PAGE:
Delta Air Lines (DAL.N) has doubled its staffing to handle revamped pre-flight “pit stops” for deeper cleaning and wants to ensure that tray tables and restroom door handles are germ-free with a new testing process, an executive said.
Airlines’ efforts to reassure travelers of their safety during the pandemic have spurred a behind-the-scenes scramble to complete the enhanced cleaning that they are promising without sacrificing turnaround times, a cornerstone of profitability, once more passengers take to the skies.
“We’ve done quite a lot of change to our turn process,” the head of Delta’s new Global Cleanliness division Mike Medeiros said in an interview detailing the airline’s strategy for “turns” — the time a plane spends on the ground between flights.
Depending on the aircraft’s size, Delta is deploying at least eight pre-flight cabin cleaners, up from three to five previously, and has adopted a new “pit stop mentality” based on industrial engineering studies into the extra resources required for cleaning each plane type, he said.
After cleaners spray with disinfectant and wipe down high-touch surfaces, a flight attendant and gate agent walk the cabin together to inspect. If the cabin is not up to par, they call back the cleaners.
“Even if that means taking a delay to the flight,” said Medeiros, who is among managers who receive daily cleanliness reports in their inbox based on customer surveys taken after every flight.
“As important as (being) on-time is to our company, we know that cleanliness, particularly in this environment but also going forward, will be just as important,” he said.
Delta’s average clean time for its domestic fleet is now 20 minutes, up from 10 minutes to 15 minutes previously depending on the aircraft size, but it aims to speed up the procedure to protect its turn times once schedules are heavier by adding resources.
To verify levels of cleanliness, Delta is purchasing ATP test kits that measure the amount of bacteria on airplane and airport surfaces. The kits cannot test for COVID-19.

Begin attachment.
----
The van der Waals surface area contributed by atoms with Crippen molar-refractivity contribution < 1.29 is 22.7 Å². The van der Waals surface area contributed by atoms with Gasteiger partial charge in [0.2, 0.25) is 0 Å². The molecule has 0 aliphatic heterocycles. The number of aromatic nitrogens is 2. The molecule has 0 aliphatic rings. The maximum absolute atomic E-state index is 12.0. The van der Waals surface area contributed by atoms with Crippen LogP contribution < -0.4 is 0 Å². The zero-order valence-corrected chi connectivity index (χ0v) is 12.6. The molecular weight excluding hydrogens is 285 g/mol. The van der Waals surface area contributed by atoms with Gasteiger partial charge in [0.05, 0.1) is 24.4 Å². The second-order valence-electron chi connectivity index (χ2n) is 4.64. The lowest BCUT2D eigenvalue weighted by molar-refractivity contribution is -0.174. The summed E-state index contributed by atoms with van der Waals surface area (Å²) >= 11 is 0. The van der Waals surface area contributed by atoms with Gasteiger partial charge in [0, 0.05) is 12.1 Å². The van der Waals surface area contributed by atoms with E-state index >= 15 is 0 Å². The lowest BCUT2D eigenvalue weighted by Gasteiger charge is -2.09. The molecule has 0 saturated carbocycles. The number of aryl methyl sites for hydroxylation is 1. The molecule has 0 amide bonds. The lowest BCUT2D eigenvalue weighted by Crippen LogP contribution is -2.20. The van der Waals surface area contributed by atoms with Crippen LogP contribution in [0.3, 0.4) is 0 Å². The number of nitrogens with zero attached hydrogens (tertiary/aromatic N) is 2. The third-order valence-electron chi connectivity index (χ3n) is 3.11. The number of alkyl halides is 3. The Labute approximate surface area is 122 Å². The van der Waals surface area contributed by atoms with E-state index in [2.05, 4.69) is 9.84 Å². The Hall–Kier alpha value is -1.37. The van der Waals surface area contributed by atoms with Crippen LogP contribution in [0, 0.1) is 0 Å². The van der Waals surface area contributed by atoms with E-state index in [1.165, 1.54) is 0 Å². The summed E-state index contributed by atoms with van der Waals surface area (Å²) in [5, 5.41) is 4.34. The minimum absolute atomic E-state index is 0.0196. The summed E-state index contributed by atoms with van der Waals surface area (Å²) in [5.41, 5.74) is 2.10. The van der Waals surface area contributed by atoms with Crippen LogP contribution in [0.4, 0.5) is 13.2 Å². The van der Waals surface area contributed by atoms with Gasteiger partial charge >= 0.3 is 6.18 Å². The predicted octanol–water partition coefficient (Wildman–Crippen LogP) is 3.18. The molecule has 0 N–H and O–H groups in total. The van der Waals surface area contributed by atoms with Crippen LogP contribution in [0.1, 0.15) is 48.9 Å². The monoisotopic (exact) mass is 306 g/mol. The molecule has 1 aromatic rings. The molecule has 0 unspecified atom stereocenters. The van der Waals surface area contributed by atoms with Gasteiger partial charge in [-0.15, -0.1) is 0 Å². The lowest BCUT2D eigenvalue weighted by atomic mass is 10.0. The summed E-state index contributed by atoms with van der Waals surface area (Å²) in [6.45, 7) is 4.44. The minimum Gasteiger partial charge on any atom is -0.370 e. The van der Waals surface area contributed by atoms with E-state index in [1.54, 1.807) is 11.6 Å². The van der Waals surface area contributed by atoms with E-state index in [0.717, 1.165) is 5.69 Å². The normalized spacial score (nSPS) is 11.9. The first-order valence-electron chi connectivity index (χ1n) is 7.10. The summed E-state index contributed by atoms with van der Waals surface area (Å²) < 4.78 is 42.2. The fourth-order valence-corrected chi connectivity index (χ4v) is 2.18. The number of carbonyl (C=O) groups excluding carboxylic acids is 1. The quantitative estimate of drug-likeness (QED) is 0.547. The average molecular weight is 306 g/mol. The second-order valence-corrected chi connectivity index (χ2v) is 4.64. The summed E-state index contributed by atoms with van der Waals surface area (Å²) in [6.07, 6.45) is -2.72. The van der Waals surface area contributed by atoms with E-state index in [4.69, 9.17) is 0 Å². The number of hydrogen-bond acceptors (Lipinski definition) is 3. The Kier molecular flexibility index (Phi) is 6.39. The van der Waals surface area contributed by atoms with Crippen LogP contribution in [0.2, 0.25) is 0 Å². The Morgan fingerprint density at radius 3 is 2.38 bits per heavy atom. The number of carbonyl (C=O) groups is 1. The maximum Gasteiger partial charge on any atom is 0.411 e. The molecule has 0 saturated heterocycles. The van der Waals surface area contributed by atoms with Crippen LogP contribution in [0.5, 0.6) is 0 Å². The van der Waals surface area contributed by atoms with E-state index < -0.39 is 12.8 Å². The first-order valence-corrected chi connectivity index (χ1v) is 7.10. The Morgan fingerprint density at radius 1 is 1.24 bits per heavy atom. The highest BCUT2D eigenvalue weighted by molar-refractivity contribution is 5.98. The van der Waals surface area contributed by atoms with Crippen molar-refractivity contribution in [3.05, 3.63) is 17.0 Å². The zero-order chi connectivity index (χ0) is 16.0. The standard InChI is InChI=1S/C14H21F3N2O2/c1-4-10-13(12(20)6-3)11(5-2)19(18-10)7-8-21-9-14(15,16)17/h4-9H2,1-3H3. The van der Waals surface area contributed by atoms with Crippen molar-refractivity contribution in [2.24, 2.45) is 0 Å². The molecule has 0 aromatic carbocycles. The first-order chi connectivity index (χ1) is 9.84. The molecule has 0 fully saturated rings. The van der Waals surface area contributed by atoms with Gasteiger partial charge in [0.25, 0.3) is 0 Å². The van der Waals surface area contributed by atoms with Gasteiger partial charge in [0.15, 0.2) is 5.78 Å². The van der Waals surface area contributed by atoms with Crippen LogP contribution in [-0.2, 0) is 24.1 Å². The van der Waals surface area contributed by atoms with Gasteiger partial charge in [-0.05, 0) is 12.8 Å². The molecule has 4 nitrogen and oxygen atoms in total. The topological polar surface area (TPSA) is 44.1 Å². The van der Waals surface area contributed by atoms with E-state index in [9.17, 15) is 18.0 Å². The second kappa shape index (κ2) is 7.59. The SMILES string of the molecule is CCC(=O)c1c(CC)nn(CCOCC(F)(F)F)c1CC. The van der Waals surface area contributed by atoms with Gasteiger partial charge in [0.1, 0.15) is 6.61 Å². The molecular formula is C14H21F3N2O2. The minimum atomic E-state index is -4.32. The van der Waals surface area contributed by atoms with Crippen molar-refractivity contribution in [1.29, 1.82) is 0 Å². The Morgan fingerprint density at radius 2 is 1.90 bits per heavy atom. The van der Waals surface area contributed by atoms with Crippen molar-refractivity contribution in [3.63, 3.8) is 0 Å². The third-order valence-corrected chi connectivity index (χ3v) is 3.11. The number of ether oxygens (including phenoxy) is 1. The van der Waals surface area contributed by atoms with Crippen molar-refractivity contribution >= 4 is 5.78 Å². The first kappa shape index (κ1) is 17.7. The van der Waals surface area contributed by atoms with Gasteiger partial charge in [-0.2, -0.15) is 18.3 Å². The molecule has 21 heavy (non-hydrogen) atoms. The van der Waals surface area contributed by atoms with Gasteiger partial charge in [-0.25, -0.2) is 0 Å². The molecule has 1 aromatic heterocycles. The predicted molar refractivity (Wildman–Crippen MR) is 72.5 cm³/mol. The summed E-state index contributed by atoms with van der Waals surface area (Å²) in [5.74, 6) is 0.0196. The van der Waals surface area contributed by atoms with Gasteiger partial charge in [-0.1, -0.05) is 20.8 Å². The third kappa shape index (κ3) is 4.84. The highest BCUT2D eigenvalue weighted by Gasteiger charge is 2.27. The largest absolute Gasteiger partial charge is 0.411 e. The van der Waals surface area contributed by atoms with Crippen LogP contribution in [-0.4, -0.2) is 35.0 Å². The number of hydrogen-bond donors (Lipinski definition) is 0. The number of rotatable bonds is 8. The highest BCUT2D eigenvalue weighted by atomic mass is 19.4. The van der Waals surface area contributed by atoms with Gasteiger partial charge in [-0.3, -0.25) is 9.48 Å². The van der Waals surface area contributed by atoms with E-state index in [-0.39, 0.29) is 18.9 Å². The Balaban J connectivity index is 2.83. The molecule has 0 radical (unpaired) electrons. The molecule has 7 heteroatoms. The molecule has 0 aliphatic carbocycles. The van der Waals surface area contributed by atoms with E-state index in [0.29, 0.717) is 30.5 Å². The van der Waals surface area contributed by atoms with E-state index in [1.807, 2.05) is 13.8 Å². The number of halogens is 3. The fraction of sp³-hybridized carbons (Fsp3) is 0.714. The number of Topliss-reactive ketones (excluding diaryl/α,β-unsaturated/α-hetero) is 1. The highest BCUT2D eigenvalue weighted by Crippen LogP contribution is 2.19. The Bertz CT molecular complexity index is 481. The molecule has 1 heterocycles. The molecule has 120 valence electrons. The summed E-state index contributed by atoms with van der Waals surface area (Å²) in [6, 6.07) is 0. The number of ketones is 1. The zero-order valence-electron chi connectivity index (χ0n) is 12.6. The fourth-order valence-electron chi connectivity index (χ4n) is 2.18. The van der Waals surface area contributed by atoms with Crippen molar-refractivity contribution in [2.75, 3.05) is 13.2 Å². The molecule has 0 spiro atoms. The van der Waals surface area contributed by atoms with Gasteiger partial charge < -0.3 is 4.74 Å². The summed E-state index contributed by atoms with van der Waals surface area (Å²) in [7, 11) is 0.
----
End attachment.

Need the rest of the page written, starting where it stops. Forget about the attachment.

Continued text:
It has already purchased 30 of the hand-held units, which cost about $1,000 each, to test the effectiveness of its cleaning program. The plan is to buy the tests for all of its global airport bases, though details are still being developed.
Among large U.S. rivals, American Airlines (AAL.O) said it has doubled the strength of its cabin cleaning crews but has not had to add extra time to its turns given lighter passenger loads and fewer scheduled flights.
United Airlines (UAL.O) said it has added some extra time to its cleaning process but not workers given the lighter loads.
Southwest Airlines (LUV.N), whose low-cost model depends on quick turns, has not added staffing and said this month it was scaling back some pre-flight cleaning with a view to preserving an average 45-minute turn once its schedule ramps up. It is still using an electrostatic and an anti-microbial spray that kill viruses and shield surfaces for 30 days, as well as a broad-spectrum disinfectant for lavatories and tray tables before every flight, but is not wiping down seat belts or arm rests.
All of the airlines are eyeing new cleaning technology. United, for example, is testing ultraviolet sanitation deployed by drones and hand-held wands for airport and aircraft surfaces. Delta is rolling out antimicrobial LED light technology by Vital Vio in all its aircraft restrooms that will continuously prevent the growth of bacteria, fungi, mold and yeast.
The airline is also in talks with Boeing Co (BA.N) and Airbus SE (AIR.PA) on developing touchless restrooms and is studying a UV light that would sterilize lavatories when they are not in use, Medeiros said.
Last week Delta said it would continue blocking middle seats through Jan. 6. Southwest is limiting seating capacity through October, while American and United are selling all seats. Beyond the jet, Delta is looking at bipolar ionization to improve air filtration at its airport facilities, including jetways. Airplanes already use hospital-grade HEPA that refresh air every two to four minutes. “We’re not afraid of adding costs to the business, but it has to add value,” said Medeiros. “If people are fearful or uncomfortable, travel won’t come back in the near term.”